Welcome to The STORM Count, our new article series analyzing the mathematics of our favorite Storm deck. While I will be including some of the theoretical concepts behind the math that we use, the goal is that the information presented in this article is accessible for as many of our readers as possible.
The expected value of a random event is analogous to a mean, also known as an average. It has a wide range of uses such as determining the fairness of a game of chance. The expected value is a way of saying how much a particular trial of a random event is worth on average. For example, let’s say you were to play a game where you pay $1 to roll a standard six-sided die, you win $12 if you roll a 6, and you win $0 for any other roll. The expected value of this game is $1. This means that, on average, you should gain $1 every time you play this game. It’s important to notice that a gain of exactly $1 is impossible. Instead, think about what it looks like if you play the game six times and get each equally-likely outcome exactly once. On five of those games, you would lose $1. On the sixth, you would lose $1 but gain $12. Altogether, you would have lost $6 and gained $12 across six games, an average gain of $1 per game. That is how expected value works.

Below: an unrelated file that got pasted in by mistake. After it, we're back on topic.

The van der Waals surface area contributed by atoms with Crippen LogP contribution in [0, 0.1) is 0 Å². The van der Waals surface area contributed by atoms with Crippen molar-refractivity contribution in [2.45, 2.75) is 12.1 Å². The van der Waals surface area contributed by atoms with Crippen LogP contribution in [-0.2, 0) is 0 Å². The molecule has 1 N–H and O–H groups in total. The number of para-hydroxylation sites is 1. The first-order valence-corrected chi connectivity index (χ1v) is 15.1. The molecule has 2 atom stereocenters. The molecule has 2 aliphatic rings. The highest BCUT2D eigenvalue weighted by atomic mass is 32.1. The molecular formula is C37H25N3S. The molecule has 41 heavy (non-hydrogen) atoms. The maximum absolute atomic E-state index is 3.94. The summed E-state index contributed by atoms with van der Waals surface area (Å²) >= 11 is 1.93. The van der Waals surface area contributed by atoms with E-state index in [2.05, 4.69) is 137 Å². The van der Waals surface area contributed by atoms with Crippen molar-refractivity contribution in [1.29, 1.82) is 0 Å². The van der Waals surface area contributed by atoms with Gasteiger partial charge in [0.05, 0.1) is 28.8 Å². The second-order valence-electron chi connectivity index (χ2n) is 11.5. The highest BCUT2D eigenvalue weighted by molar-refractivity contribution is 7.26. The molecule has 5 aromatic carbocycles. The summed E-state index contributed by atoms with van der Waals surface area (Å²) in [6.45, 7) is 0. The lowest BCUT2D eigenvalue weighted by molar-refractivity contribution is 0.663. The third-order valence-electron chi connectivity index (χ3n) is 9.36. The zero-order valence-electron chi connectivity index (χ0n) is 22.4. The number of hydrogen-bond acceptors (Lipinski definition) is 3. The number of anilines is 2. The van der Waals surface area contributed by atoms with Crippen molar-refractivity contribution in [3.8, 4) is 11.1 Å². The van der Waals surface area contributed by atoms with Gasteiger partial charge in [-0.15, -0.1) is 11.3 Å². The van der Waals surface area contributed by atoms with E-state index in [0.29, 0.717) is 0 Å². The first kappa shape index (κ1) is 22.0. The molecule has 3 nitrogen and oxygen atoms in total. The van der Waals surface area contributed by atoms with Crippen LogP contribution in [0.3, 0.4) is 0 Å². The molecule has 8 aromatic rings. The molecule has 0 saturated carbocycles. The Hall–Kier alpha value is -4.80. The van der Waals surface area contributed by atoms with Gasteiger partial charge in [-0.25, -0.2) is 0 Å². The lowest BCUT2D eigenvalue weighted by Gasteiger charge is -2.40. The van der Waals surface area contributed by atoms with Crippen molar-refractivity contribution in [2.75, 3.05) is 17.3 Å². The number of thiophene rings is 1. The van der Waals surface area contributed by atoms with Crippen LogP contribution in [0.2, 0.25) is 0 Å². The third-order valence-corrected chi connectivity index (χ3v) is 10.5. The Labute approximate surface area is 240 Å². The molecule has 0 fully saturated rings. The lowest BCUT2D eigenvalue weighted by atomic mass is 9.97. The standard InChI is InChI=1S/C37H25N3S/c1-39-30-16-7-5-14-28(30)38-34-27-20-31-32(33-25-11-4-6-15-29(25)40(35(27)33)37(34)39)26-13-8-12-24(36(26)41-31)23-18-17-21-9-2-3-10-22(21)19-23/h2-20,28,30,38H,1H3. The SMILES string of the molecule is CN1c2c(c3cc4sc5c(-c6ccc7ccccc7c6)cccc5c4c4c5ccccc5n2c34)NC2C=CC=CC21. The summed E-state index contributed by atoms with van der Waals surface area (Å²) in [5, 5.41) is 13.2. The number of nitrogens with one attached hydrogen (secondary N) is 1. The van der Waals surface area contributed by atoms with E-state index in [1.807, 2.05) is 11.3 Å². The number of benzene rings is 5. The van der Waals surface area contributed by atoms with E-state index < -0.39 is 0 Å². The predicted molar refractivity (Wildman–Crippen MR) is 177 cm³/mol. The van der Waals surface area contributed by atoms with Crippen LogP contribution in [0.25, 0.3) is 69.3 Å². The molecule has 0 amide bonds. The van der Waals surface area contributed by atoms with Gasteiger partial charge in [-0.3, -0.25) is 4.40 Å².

The Law of Large Numbers: As the number of trials approaches infinity, the sample average of all trials converges to the expected value.
The Gambler’s Fallacy: If an event occurs less often than expected, it will be more likely to occur in the future. (This is a fallacy and is false)
The Law of Large Numbers (LLN) is important to our understanding of random events and how they occur. The most important part is that the LLN only guarantees that the observed average and the expected value will approach each other as the number of trials approaches infinity. That’s a lot of trials. In our die-game example, you could easily play over a hundred times and still lose money. This is where The Gambler’s Fallacy tends to rear its ugly head. If you know that the expected value of the game is positive and you’ve lost money over the last one hundred games, it is very easy to think that you must be more likely to start winning money soon. This is absolutely not the case. Rolls of a six-sided die are independent, meaning the result of one roll does not affect the outcome of the next roll. Every time, the probability of winning the $12 is exactly 1 in 6. That never changes.